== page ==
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It might be a strange question, but where does it make sense to select between the two approaches:

  • Someone is my boss. I shut up and accept what they say, and
  • Discussions and trying to convince my boss?

My boss tells me I haven't done something that I have done a lot. Or that he told me something which he definitely didn't. E.g. I'm responsible for project scheduling and budgeting. I share info with him and the propose course of action. I ask him to confirm that we can start. He doesn't. Then he says, in a meeting, in front of other people that the project hasn't been scheduled or assigned a specific budget. These situations frustrate me a lot. On the other hand, he doesn't let me explain him that that's not really the truth.

Realistically speaking, what is the right way to do in this situation? I'm afraid that when I shut up he will lose respect towards me. On the other hand, when I say something he doesn't listen anyway.

  • Then he says, in a meeting, in front of other people that the project hasn't been scheduled or assigned a specific budget.. did you interrupt him and tried to correct his statement at that point only? Something like "Hey, sorry to interrupt Jim, but I believe a communication was made on date DD-MM-YYYY, but is waiting for your feedback/ comments. Do you have any thoughts on that?". – Sourav Ghosh Oct 23 at 11:20
  • I think the question leaves unclear is boss is underreporting for unexplained reasons, or if the boss is publicly blaming OP for project delays. I do think the boss has the right to control the narrative of the project in the eyes of third parties, as long as the boss is liable for everything. If the boss publicly points a specific employee as being the bottleneck, then that would hardly be acceptable, even if he was telling the truth. If boss both lies and nominally blames one employee, that some serious issue. – Mefitico Oct 23 at 14:21
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IMHO, move your communication to a tangible media.

Even if you get a phone call, follow it up with an email, stating what was discussed in the call and, if needed, ask for confirmation, phrase it as - did i get this right?

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  • I deliver everything per email, so I can prove that I've delivered it. What does that change? – user552523 Oct 23 at 16:01
  • @user552523 in that case every time boss "forgets" , forward it to him – Strader Oct 23 at 16:05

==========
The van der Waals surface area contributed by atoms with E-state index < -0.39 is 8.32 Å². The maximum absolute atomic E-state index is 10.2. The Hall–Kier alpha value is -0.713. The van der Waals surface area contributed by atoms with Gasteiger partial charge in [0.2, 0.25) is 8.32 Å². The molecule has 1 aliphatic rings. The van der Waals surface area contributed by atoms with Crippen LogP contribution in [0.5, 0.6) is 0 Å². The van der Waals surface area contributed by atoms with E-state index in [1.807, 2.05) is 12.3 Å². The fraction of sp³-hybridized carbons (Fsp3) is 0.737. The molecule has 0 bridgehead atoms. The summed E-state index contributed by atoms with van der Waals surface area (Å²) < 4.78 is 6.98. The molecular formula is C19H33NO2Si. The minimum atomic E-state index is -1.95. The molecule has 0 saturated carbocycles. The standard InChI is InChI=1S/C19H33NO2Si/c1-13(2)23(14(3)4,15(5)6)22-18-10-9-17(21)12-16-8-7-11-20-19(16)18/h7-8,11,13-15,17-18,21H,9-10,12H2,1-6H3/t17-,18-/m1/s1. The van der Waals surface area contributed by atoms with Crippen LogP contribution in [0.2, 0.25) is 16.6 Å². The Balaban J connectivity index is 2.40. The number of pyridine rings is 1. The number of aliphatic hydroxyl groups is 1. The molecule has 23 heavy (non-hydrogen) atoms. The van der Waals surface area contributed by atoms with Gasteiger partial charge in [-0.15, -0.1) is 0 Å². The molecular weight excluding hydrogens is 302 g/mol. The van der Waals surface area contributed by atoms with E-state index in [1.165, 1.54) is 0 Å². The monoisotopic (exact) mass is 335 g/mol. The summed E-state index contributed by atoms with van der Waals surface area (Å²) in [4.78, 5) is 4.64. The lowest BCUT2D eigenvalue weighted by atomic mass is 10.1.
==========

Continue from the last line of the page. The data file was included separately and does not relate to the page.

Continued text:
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Keep documentation.

My boss tells me I haven't done something that I have done a lot.

I would recommend that you start maintaining daily notes / documentation on what it is that you're doing.

Or that he told me something which he definitely didn't.

Start taking notes during meetings and email him the minutes of the meeting. This way you will have a track of what has been / hasn't been said.

Then he says, in a meeting, in front of other people that the project hasn't been scheduled or assigned a specific budget.

That's your boss covering himself in front of the other people so as to not look bad. Your best bet is to keep documentation so that if people come to you, you can show that you indeed did do your job.

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in front of other people that the project hasn't been scheduled or assigned a specific budget.

You just stay quiet at this point. You shouldn't contradict your boss in front of third parties.

These situations frustrate me a lot.

They shouldn't frustrate you at all, it's not your responsibility, it's your bosses.

You need to look at things differently, don't let your morale be dictated by the actions or inactions of others.

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  • One thing I would add - stay quiet but write this stuff down, take notes of such incidents so eventually you will have enough ammunition when, inevitably, you will have to confront the boss. – Tymoteusz Paul Oct 23 at 11:27
  • But if OP is responsible for something (as they say), and that particular work is not done - does it not mean OP did not do their job? – Sourav Ghosh Oct 23 at 11:27
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    @SouravGhosh op isn't responsible, the boss is, if the boss wants to say it's not ready, thats his problem. Could even be a valid reason the boss doesn't want it to be ready. But thats where the buck stops – Kilisi Oct 23 at 11:34
  • @Kilisi Sorry If I'm missing something, I copy verbatim from the question....."I'm responsible for project scheduling and budgeting"...and "that the project hasn't been scheduled or assigned a specific budget." – Sourav Ghosh Oct 23 at 11:36
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    @SouravGhosh yes, I read it as 'responsible to the boss' not to any third party. If the OP is responsible to third parties, then the boss is not the boss – Kilisi Oct 23 at 11:37

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